Report Symposium Exhibitions Examined – the value and challenges of visitor research in science museums
Date: May 10, 2023
Location: Naturalis Biodiversity Center
Number of attendees: 50
On May 10, 2023, the auditorium of Naturalis Biodiversity Center was filled with science museum professionals, researchers, exhibition developers, students and other interested people to talk about visitor research in science museums. This symposium was organized by the department Science Communication & Society of Leiden University, together with the VSC (Association of Science museums and science centers in the Netherlands), Naturalis Biodiversity Center, SciCom NL (association for any one with a story about science), and co-sponsored by NeFCA. The focus of the symposium was on how visitor research can inform practice in Dutch science museums and how we can organize this even better in the Netherlands.
We started the symposium off with a speaker from Germany, Inga Specht. She is the head of the department of Visitor and Educational Research of LIB, Museum Koenig in Bonn. The first part of her presentation outlined how Museum Koenig has embraced visitor and educational research and started their own in-house department for it. In the museum, Inga’s department can perform visitor structure surveys regularly to know who is visiting the museum. They can also perform front-end, formative and summative evaluations throughout the development of educational programs and exhibitions, in collaboration with the dedicated departments. And third, Inga would like to focus on more in-depth educational research as well, to learn more about the learning experience of the visitors.
In the second part of Inga’s presentation, she focused on how research in science museums is organized and supported in Germany. She pointed out that although the situation is a bit fragmented, there are some interesting broader efforts that form puzzle pieces. There are several museums that have had visitor research departments and efforts for years. But there are also associations and institutions such as the Center of Excellence for Museum Education of the Leibniz Association that provides a research collaboration and funding for research in museums. For example, they organize a regular visitor structure survey among all Leibniz research museums. Inga suggested that in the Netherlands as well, we should look at where the puzzle pieces already are and how we can connect them. Often it starts with a group of excited people.
The second speaker of the afternoon was Anne Land. She is an assistant professor at Science Communication & Society at Leiden University. She presented the research collaboration between her department and the educational department of Naturalis. This collaboration started in 2016 and has resulted in several research studies about the role of authentic objects in science museums. She presented a few of the research outcomes such as how children interpret the authenticity of dinosaur fossils and replica’s and how families can be sparked to get into a conversation about an object through asking them the right question. Anne also reflected on the research collaboration itself. It’s important to find common ground, flexibility and mutual commitment. And a bit of luck helps as well.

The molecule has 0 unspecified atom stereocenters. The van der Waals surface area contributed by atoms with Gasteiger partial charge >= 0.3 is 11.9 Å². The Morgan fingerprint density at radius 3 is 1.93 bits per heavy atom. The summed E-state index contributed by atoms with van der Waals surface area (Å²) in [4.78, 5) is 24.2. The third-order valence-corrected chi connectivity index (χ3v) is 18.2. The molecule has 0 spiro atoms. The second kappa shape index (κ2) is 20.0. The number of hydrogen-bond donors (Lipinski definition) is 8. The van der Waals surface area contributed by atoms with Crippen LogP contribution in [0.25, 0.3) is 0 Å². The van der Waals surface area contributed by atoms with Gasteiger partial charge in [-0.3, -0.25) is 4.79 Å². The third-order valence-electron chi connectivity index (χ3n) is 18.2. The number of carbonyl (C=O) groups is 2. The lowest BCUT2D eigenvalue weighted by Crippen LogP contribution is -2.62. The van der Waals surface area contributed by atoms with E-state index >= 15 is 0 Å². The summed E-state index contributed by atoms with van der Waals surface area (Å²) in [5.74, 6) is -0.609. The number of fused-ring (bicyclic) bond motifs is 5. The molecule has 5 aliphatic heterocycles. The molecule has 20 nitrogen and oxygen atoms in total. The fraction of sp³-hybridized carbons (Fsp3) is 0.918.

The last presentation of the symposium was delivered by Rooske Franse and Lizzy Bakker from NEMO Science Museum. They presented about another way of conducting research in a science museum. At NEMO, Rooske Franse is a project manager as well as a researcher. Together with endowed professor Maartje Raijmakers she is doing educational research at the museum which in turn informs the development of new exhibitions. In particular, her research about different dimensions of interest in medical research informed an area of the exhibition about Future Health in NEMO Studio. The advantage of having the researcher as a colleague was that throughout different iterations of the exhibition development, Lizzy and Rooske could brainstorm about how the research outcomes could inform practice. Of course they also experienced some challenges such as parallel planning of the research and the exhibition development.
After the three presentations, Anne Land provided some tips and tricks to get started implementing research into practice such as journals you could consult for open access articles, repositories of evaluation and research outcomes and ways to start small with conducting your own visitor research. Finally, there was time for the audience to become part of the conversation as well. We discussed ways and places to find funding for this kind of research; experiences with visitor research in different museums; and future ways to be updated about research outcomes in a low key way. Overall, participants of the symposium seemed excited to take a step in incorporating research in their science museum practice. We are hoping to continue the conversation.